"I don't know," Clark was pacing back and forth, his agitation showing in his actions as well as his voice. "I didn't see what happened. I've thought about it. Maybe Dad was startled when he saw me fly away, and he lost his balance … or maybe he thought I was falling and he tried to catch me. I don't know. I took off and never looked back and I didn't even know he had fallen."

Lois let out her breath noisily.

"When I got back later that afternoon, the farm was deserted. I didn't know where Mom and Dad had gone … and I didn't care, it just meant that I could do whatever I wanted, that they wouldn't be around to bother me. I took food from the refrigerator, and when I had eaten what I wanted, I took off again, went around the world, flew over China—it was dark over there."

Clark had stopped pacing and was staring off into the distance, re-living the memories. "I didn't see Mom again until the next day. I came home from my travels and walked into the house." He paused, breathing rapidly. "I'll never forget the look on Mom's face. She turned pale when she saw me. She hadn't expected me to come back. I didn't know it, but the sheriff had issued a warrant for my arrest."

"Oh, Clark, no!"

"Yes. They thought I'd pushed my father off the roof, you see. They were going to charge me with assault … maybe attempted murder."

Lois moaned. "But I don't understand, Clark … if you didn't push him … why didn't your father tell them what had happened? Why didn't he tell them that you didn't do it?"

"My dad hit his head when he fell. My mom found him lying there unconscious, and she called the Rescue Squad to take him to the hospital. He … doesn't … remember. Anything. The last thing he remembers about that day, is eating breakfast with Mom."


"Anyway … my mom told me all this, told me to get out before she called the sheriff." Clark swallowed. "I was really scared, Lois—my dad was hurt, and they thought I'd done it! And I didn't want to go to jail. If I'd wanted to escape, they wouldn't have been able to keep me, of course … but I didn't want to tell anyone—about me. I didn't want people to know. I didn't want everyone to call me 'child of the devil'—"

"Oh, Clark …"

"So I told her. I told my mom that I hadn't pushed my father off the roof and she didn't believe me. I had to tell her everything then. I told her about the powers: the heat vision and the invulnerability and the flying and … and I gave her a demonstration."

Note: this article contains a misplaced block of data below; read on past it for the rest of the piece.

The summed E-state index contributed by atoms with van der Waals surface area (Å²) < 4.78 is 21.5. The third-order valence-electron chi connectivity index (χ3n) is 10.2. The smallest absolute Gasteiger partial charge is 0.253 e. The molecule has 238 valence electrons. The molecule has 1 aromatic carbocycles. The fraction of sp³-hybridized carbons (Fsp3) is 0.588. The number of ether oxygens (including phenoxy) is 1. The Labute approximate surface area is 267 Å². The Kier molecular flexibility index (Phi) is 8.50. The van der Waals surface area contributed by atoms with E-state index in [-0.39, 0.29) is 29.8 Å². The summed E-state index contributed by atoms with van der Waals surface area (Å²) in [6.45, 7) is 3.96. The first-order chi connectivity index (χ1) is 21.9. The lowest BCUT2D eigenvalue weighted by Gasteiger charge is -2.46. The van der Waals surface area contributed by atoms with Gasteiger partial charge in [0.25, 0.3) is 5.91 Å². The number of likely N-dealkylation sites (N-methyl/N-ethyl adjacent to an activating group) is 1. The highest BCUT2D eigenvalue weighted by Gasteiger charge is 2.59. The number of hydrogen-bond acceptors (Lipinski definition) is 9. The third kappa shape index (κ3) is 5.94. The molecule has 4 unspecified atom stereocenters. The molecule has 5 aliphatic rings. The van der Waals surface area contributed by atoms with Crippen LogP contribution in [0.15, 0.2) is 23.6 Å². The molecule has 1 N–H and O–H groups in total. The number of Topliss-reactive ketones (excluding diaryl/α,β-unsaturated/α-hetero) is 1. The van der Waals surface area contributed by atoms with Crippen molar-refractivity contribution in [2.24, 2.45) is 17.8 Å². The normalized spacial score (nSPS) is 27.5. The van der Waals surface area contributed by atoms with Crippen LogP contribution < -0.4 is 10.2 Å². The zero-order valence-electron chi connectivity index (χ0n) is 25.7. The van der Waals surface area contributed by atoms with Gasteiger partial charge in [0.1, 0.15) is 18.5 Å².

"And she …?" Lois held her breath.

"She *looked* at me."

Looked at you—how?? Like you were a 'child of the devil'??? "*Tell* me, Clark!"

"She looked at me with such *sympathy* and understanding … and she said 'you poor child, all this time you've been going through this all alone,' … and she reached for me and tried to hug me, and …" Clark turned to Lois, his voice full of anguish, "and I didn't want her to *pity* me, like I was some kind of *freak* or something, so I pushed her away, and I *didn't mean to do it*, Lois!"

Lois put her arms around him. Clark shook her off and strode to the other side of the room, where he halted, staring sightlessly at the wall. "She fell," he said in a flat monotone. "She was lying there on the kitchen floor, the breath knocked out of her, and I knew I had hurt her. And I couldn't stand it. Not again. Once more, I'd hurt someone. So I turned and left her there. I flew away and never came back. Not for years." He turned to Lois, his face tortured. "It was too much—the last straw. The years of hiding my secret, trying to control my powers, getting blamed for things I hadn't done on purpose … things I hadn't done *at *all** — and now this. Accused of assault. A warrant issued for my arrest. And then, when I told Mom, when I finally confided in someone, instead of rejecting me, she … was kind. So I left. I know that doesn't make any sense, but—"

"Yes, it does," Lois interrupted. "I understand; you could take the abuse, but not the kindness. That's what finally broke you."

"Yes. That's it exactly." Clark looked at her in surprise.

"And then …?" Lois prompted.